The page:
I was torn between attending the third IBA Muster and attending my University graduation ceremony, a sad conflict of dates to resolve but looking back the right decision was made. Spending time with my fellow Iron Butt Riders is just plain gold. But to get a seat at the table at the Muster an IBA ride to the destination, this time Dalby in Queensland, is a must.
An unusually bad night’s sleep saw me up at 1.40am and taking my time to get ready for a planned 3am departure. My start docket at the local was 2.59am and off I went into the familiar darkness of the Hunter Expressway. A few k’s into the ride I realised I’d forgotten to reset the trip computer on the Montana so with that out of the way it was time to kick back and relax.
I also didn’t adjust the clock on the Super Tenere back to AEST after daylight savings finished :-). I’ll have to work out how to do it again at some stage. I never use it anyway, the only important times to me are the ones on the dockets.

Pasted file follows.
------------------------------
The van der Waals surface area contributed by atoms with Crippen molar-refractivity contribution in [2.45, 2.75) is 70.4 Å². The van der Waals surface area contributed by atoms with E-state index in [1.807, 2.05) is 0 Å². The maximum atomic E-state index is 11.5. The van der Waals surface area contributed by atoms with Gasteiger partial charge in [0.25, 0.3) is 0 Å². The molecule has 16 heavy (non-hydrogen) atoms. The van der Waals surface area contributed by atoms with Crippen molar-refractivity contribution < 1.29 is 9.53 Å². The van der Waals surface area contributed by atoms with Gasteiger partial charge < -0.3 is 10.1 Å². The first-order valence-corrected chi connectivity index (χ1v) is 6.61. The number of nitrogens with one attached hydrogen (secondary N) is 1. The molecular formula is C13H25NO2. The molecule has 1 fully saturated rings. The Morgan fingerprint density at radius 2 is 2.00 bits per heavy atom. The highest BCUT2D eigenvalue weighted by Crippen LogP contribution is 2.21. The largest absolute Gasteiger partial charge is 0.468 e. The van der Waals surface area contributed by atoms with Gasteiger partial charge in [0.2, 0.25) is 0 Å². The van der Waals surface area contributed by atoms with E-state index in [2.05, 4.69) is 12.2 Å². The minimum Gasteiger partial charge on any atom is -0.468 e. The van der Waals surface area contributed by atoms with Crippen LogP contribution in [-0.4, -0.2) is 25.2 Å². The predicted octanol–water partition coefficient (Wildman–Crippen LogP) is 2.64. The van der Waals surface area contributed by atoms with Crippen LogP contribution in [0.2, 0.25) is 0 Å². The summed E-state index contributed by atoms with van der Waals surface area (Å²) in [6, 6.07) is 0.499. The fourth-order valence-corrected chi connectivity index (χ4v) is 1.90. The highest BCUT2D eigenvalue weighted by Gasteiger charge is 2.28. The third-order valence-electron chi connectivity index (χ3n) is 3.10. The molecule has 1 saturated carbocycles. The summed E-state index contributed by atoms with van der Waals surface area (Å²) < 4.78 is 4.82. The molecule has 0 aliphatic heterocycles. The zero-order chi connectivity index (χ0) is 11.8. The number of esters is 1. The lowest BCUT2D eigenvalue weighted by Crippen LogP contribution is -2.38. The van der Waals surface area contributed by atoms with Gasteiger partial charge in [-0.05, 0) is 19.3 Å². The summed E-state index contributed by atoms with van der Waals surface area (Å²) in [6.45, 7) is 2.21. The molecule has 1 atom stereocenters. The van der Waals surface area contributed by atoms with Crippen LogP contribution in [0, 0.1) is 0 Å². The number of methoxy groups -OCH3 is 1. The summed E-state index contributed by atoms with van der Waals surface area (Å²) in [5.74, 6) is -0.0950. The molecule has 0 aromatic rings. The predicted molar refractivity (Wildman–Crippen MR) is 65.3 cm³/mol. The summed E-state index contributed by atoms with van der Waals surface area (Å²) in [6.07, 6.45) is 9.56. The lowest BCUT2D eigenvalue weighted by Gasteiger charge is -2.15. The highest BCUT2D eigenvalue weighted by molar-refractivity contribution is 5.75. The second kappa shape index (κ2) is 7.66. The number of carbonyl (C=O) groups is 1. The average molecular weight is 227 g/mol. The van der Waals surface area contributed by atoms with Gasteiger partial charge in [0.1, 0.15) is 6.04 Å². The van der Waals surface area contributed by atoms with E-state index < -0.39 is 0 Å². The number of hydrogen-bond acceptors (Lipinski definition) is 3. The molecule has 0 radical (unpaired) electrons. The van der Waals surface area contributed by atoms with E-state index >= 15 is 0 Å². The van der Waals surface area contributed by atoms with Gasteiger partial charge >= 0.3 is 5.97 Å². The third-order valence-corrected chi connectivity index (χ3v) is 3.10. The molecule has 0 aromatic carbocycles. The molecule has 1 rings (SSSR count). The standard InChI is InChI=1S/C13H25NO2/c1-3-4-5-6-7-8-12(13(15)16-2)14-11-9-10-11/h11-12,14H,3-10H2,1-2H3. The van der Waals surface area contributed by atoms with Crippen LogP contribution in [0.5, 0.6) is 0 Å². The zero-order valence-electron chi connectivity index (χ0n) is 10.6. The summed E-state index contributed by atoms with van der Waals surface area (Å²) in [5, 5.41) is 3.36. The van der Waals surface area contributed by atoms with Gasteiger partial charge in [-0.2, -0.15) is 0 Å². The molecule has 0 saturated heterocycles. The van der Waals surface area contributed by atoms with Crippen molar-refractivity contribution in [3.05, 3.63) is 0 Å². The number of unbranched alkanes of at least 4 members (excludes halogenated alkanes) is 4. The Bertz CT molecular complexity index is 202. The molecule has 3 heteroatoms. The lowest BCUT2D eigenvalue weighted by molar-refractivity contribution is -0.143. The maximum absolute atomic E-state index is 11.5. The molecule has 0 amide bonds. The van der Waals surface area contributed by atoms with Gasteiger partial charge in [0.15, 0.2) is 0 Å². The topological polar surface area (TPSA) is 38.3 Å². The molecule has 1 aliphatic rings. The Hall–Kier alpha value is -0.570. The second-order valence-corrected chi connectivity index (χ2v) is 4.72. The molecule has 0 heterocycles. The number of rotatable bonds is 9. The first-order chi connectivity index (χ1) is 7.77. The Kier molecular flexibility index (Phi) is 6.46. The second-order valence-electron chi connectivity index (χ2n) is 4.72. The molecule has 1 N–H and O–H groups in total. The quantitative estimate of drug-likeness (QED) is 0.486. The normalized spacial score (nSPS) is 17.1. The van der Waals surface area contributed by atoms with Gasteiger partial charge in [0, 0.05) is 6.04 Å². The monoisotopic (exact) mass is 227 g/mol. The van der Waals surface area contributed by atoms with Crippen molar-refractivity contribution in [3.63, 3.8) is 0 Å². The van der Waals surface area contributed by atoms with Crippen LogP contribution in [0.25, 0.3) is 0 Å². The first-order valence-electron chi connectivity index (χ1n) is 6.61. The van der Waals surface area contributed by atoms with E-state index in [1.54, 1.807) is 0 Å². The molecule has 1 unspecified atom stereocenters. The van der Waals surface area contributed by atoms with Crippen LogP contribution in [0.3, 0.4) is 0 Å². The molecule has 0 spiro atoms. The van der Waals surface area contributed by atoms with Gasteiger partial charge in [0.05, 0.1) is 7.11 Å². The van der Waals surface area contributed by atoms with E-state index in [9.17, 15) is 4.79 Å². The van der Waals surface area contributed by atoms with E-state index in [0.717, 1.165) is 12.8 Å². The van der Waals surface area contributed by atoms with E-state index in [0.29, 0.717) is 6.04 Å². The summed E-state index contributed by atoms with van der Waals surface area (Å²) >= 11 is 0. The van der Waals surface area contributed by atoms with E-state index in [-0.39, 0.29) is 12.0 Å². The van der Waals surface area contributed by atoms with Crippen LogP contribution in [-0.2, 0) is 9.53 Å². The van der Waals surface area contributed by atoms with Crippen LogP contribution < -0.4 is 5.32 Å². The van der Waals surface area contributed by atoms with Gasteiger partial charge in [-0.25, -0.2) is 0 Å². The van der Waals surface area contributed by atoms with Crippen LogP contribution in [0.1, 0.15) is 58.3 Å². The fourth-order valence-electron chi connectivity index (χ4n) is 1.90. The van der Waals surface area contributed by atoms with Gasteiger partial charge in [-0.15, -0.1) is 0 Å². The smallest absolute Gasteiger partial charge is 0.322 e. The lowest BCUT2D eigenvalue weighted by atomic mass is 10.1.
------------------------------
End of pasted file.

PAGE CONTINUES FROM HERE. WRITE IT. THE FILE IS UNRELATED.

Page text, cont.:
Fantastic riding conditions on a cool night with some light fog about made me happy to be out amongst it again. This time instead of turning left on the Golden Highway towards Jerrys Plains I needed to ride up to Muswellbrook to add some k’s into the ride to ensure sufficient distance. IBA riding is a bit bizarre having to try to work out a 1610km route to a place that’s only 762kms away and still riding it in a day.
A quick tank top up and docket at the 24 hour Caltex servo then a left towards Denman. I’d not ridden this route before and frankly I’m considering using it in future when heading west at night. There were significantly less kangaroos than there are past the Singleton Army Barracks and Jerry’s plains.
I was stopped briefly by a large coal train at the Denman Crossing but other than that it was smooth sailing through the light fog through Sandy Hollow, Merriwa and Duneedoo as the sun made it’s way slowly into the sky.
My next stop was the Shell Truckport in Gilgandra (via Mendooran).